Educating Parents and the Public
Educating Parents and the Public: Diane Hodges-Hunter
Diane's Story: Diane is a self-described “jump rope queen.” She can easily do 150 consecutive skips, and will challenge anyone to a jump off, including her young students. Not surprisingly, after 20 years as a home-based child care business owner, she still gets charged up by “a lot of chitter chatter and running and laughter and playing and jump roping” from the children in her care.
Despite the joy she gets from working with her students, Diane is ready for a new challenge. Fortunately, her participation in the UMass Boston leadership program has inspired her to remain in the field of ECE. Diane’s experience, knowledge of early childhood education, teaching skills, and business savvy makes her someone that the field simply cannot afford to lose. Although she has not yet figured out her next steps, her immersion in ECE literature and research has her thinking about ways to share her knowledge with more people.
“I learned too much in this [program],” she says. “Now I’m ready to move out of my house and have a bigger center. … I need to grow.”
Diane has since joined the board of trustees at a private science school. She also shares more with her parents about what their children do during the day, and explains why they’re doing what they do. “We know what our children need to be successful in the future. They need to have a stable, strong foundation in science, math, technology, and speaking and being able to articulate in English or Spanish,” she says. But parents don’t often understand that this learning takes place in home child care settings, so she shares “scholarly articles” with them and engages in “more in-depth conversations about why this works.”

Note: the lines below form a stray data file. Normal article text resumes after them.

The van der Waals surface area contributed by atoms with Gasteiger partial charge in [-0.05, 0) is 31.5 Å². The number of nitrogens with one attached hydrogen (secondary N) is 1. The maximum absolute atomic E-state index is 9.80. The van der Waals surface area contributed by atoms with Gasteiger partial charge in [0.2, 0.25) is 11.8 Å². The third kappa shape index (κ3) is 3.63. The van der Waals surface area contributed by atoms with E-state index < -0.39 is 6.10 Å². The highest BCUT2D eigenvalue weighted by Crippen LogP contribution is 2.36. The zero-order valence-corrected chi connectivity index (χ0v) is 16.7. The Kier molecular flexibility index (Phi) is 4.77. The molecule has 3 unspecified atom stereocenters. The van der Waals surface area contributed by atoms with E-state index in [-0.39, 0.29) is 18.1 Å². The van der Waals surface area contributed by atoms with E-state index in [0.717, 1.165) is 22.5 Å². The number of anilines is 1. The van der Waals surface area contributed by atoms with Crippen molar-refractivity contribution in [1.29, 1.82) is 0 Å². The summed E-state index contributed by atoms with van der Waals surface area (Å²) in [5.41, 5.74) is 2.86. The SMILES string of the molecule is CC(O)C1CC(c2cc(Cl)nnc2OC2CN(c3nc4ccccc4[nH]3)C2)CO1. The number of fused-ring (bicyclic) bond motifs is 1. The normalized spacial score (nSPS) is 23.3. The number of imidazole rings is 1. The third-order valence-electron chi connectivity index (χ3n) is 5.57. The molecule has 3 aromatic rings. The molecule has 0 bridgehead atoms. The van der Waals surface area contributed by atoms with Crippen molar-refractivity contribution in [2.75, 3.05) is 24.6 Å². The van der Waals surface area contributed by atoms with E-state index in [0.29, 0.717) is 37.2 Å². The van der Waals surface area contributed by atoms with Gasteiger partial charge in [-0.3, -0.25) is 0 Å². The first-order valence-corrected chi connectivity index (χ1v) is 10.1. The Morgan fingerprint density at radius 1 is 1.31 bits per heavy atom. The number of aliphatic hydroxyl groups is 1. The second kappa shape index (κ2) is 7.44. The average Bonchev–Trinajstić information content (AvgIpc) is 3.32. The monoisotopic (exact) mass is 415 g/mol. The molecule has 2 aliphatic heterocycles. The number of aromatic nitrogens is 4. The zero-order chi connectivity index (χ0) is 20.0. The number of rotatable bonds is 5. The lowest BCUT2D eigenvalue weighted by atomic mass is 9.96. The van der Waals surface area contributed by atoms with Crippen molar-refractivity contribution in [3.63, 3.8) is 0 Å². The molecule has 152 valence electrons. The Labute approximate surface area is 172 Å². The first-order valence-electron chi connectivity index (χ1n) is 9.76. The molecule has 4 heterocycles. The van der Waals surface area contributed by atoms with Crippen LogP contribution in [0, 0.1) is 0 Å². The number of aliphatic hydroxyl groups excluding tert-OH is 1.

When she started her business, Diane earned an associate’s degree in early childhood education while working full-time to learn how to be a teacher. She followed that up with a bachelor’s degree in liberal arts to broaden her knowledge base. She eventually earned her master’s degree in management to learn how to better run her business. Diane’s experiences in the leadership program reinforced her belief that the mindset to continually improve needs to be encouraged within the field, especially among those with years of experience.
“They don’t feel that anything is going to impact or change [the field],” she says.
Learning about the latest research in ECE and mastering “new concepts” can be a powerful way for educators to feel more hopeful about the field, and even feel better about what they do. Ultimately, the challenges facing ECE today, Diane says, cannot be solved without leadership from within. Child care providers and early education teachers have “a lot of knowledge and no one knows it.”
That, she says, needs to change.
Institute for Early Education Leadership and Innovation
150 Mt. Vernon St.
Boston, MA 02125-3393
This institute is part of the College of Education and Human Development.